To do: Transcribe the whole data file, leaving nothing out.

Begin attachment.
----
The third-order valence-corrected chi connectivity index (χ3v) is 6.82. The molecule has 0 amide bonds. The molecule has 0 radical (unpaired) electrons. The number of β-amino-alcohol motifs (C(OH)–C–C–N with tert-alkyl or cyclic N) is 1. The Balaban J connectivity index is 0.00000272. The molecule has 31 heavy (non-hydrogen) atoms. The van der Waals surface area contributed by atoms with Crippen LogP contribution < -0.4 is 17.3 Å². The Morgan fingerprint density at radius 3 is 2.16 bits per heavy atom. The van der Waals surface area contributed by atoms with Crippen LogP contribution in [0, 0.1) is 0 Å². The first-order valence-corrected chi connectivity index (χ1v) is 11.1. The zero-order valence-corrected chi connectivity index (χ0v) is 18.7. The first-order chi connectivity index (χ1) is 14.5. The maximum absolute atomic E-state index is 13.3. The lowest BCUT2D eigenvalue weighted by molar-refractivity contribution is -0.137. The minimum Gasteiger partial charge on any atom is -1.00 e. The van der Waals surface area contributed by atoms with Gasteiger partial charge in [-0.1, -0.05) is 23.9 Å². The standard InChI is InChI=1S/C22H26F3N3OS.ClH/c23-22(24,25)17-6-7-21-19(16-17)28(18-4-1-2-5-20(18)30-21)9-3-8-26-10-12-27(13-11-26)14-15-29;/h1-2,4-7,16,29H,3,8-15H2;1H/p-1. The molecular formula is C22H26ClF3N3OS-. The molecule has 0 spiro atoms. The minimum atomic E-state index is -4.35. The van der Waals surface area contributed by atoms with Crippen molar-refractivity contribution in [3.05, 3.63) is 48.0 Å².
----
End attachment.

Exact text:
The third-order valence-corrected chi connectivity index (χ3v) is 6.82. The molecule has 0 amide bonds. The molecule has 0 radical (unpaired) electrons. The number of β-amino-alcohol motifs (C(OH)–C–C–N with tert-alkyl or cyclic N) is 1. The Balaban J connectivity index is 0.00000272. The molecule has 31 heavy (non-hydrogen) atoms. The van der Waals surface area contributed by atoms with Crippen LogP contribution < -0.4 is 17.3 Å². The Morgan fingerprint density at radius 3 is 2.16 bits per heavy atom. The van der Waals surface area contributed by atoms with Crippen LogP contribution in [0, 0.1) is 0 Å². The first-order valence-corrected chi connectivity index (χ1v) is 11.1. The zero-order valence-corrected chi connectivity index (χ0v) is 18.7. The first-order chi connectivity index (χ1) is 14.5. The maximum absolute atomic E-state index is 13.3. The lowest BCUT2D eigenvalue weighted by molar-refractivity contribution is -0.137. The minimum Gasteiger partial charge on any atom is -1.00 e. The van der Waals surface area contributed by atoms with Gasteiger partial charge in [-0.1, -0.05) is 23.9 Å². The standard InChI is InChI=1S/C22H26F3N3OS.ClH/c23-22(24,25)17-6-7-21-19(16-17)28(18-4-1-2-5-20(18)30-21)9-3-8-26-10-12-27(13-11-26)14-15-29;/h1-2,4-7,16,29H,3,8-15H2;1H/p-1. The molecular formula is C22H26ClF3N3OS-. The molecule has 0 spiro atoms. The minimum atomic E-state index is -4.35. The van der Waals surface area contributed by atoms with Crippen molar-refractivity contribution in [3.05, 3.63) is 48.0 Å².